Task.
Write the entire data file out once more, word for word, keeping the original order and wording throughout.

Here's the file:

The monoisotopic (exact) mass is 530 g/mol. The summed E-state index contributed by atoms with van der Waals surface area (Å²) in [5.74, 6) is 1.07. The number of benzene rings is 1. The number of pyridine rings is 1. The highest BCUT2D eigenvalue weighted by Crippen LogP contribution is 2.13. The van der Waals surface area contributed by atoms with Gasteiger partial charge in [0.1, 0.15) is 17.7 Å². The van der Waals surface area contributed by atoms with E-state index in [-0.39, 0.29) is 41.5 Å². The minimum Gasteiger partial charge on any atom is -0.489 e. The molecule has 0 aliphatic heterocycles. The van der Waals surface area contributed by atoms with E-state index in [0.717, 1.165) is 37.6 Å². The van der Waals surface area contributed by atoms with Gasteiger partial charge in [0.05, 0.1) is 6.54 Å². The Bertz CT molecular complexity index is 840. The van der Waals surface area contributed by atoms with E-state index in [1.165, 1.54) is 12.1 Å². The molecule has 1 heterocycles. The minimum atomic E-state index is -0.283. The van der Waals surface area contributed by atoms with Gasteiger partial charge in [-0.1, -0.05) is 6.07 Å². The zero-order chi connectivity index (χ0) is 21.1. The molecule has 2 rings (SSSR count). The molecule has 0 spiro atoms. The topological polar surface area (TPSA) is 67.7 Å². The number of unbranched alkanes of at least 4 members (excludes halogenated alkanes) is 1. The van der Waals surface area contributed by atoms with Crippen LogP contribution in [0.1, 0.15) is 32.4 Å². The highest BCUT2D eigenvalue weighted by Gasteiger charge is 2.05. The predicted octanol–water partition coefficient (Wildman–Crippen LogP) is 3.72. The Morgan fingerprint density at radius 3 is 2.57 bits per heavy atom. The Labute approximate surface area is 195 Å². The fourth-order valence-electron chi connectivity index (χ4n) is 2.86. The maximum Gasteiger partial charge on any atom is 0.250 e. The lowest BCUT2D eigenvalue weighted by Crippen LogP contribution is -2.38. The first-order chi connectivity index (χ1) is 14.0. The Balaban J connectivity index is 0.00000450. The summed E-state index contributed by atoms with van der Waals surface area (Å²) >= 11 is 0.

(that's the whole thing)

The monoisotopic (exact) mass is 530 g/mol. The summed E-state index contributed by atoms with van der Waals surface area (Å²) in [5.74, 6) is 1.07. The number of benzene rings is 1. The number of pyridine rings is 1. The highest BCUT2D eigenvalue weighted by Crippen LogP contribution is 2.13. The van der Waals surface area contributed by atoms with Gasteiger partial charge in [0.1, 0.15) is 17.7 Å². The van der Waals surface area contributed by atoms with E-state index in [-0.39, 0.29) is 41.5 Å². The minimum Gasteiger partial charge on any atom is -0.489 e. The molecule has 0 aliphatic heterocycles. The van der Waals surface area contributed by atoms with E-state index in [0.717, 1.165) is 37.6 Å². The van der Waals surface area contributed by atoms with Gasteiger partial charge in [0.05, 0.1) is 6.54 Å². The Bertz CT molecular complexity index is 840. The van der Waals surface area contributed by atoms with E-state index in [1.165, 1.54) is 12.1 Å². The molecule has 1 heterocycles. The minimum atomic E-state index is -0.283. The van der Waals surface area contributed by atoms with Gasteiger partial charge in [-0.1, -0.05) is 6.07 Å². The zero-order chi connectivity index (χ0) is 21.1. The molecule has 2 rings (SSSR count). The molecule has 0 spiro atoms. The topological polar surface area (TPSA) is 67.7 Å². The number of unbranched alkanes of at least 4 members (excludes halogenated alkanes) is 1. The van der Waals surface area contributed by atoms with Crippen LogP contribution in [0.1, 0.15) is 32.4 Å². The highest BCUT2D eigenvalue weighted by Gasteiger charge is 2.05. The predicted octanol–water partition coefficient (Wildman–Crippen LogP) is 3.72. The Morgan fingerprint density at radius 3 is 2.57 bits per heavy atom. The Labute approximate surface area is 195 Å². The fourth-order valence-electron chi connectivity index (χ4n) is 2.86. The maximum Gasteiger partial charge on any atom is 0.250 e. The lowest BCUT2D eigenvalue weighted by Crippen LogP contribution is -2.38. The first-order chi connectivity index (χ1) is 14.0. The Balaban J connectivity index is 0.00000450. The summed E-state index contributed by atoms with van der Waals surface area (Å²) >= 11 is 0.